7.01.00 - Impacts of air pollution and climate change on forest ecosystems
Mission: to promote international cooperation, to encourage an interactive process between scientists, policy makers and representatives of local to regional governments and institutions, in order to share scientific knowledge and harmonize effective strategies aimed to reduce the risk for forests related to air pollution and climate change.
Rationale: There is an increasing awareness in both the science and policy communities of the importance of addressing the linkages between the traditional air pollutants and greenhouse gases. Many air pollutants and greenhouse gases have not only common sources, but also their emissions interact in the atmosphere, and may join to cause a variety of environmental impacts on the local, regional and global scales. Many air pollutants contribute to the Earth’s radiative forcing. Examples are nitrogen oxides, carbon monoxide and non-methane volatile organic compounds which are precursors to tropospheric ozone. Tropospheric ozone is particularly relevant for the linkages between climate change and air pollution. Climate change, on the one hand, influences ozone concentrations through dynamical and chemical changes in the atmosphere. On the other hand, increasing background ozone concentrations affect climate change because ozone is a potent greenhouse gas itself and indirectly influences the lifetime of other greenhouse gases such as methane. Other examples of linkages between air pollution and climate change are: i) SO2 contributes to acidification and also plays a role in climate change, partly off-setting the greenhouse effect due to increased amounts of sulphate aerosols in the atmosphere; ii) acidification and nitrogen deposition affect emissions of CH4 and N2O in some ecosystems; iii) increased temperatures affects nitrate leaching; iv) climate change may alter atmospheric transport patterns of air pollutants and the sensitivity of ecosystems for acidifying deposition; v) CO2 emissions are almost entirely produced by burning fossil fuels, which is also an important source of several air pollutants; vi) emission of volatile organic compounds may be affected by both climate and pollution, and in turn affects air quality by stimulating the formation of O3 and secondary organic aerosol (SOA); vii) anthropogenic airborne particulate matter may interact with forests (deposition, biomass burning); viii) climate change induced stratospheric cooling is likely to delay the recovery of the stratospheric O3 layer by approximately 20 years. In turn stratospheric O3 determines tropospheric OH levels, important for air pollution, and the amount of detrimental UV radiation arriving at the earth’s surface.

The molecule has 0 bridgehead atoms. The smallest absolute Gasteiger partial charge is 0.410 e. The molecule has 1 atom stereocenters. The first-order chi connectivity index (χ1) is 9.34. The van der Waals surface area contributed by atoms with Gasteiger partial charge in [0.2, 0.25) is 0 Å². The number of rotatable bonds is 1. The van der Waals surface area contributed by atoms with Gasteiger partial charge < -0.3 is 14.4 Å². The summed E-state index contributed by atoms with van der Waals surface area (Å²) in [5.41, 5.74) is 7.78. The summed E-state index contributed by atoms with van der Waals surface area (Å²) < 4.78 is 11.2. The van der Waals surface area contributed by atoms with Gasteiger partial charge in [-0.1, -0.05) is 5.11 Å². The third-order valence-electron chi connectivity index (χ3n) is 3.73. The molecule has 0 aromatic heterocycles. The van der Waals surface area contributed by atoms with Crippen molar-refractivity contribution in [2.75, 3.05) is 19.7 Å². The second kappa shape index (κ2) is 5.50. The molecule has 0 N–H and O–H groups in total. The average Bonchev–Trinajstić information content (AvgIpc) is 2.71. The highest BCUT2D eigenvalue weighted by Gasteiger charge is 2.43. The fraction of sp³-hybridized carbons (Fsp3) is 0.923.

Aim: to address complex effects of air pollution and climate change on forest ecosystems through an active interaction between specialists in several areas of forest sciences. Monitoring of forest responses, climate and pollution as well as biogeochemical, hydrological, physiological, biochemical and genetic effects are addressed, with a main aim of providing prospects for adaptation and mitigation.
State of Knowledge
The impacts of air pollution and climate change on ecosystems have been investigated in many studies in the last decades. These studies showed, for example, that climate change has already affected plant distribution, or that nitrogen deposition has large impacts on ecosystem species composition. Impacts of climate change and air pollution on ecosystems interact in two basic ways: (a) climate change can modify the effects of exposure of ecosystems to air pollution, and vice versa; (b) air pollution can change sensitivity of ecosystems to specific impacts of climate change. The exposure of ecosystems to air pollution can change as a result of phenological changes induced by climate change (e.g., changes in the length of the growing season) as well as by altered spatial and temporal distribution of air pollutants through new weather patterns. Their sensitivity may change as a result of, inter alia, climate-induced changes in ecosystem vitality, soil processes and biodiversity. More recent results are synthesized in our summary reports from the RG7.01 biennial conferences (see Publications).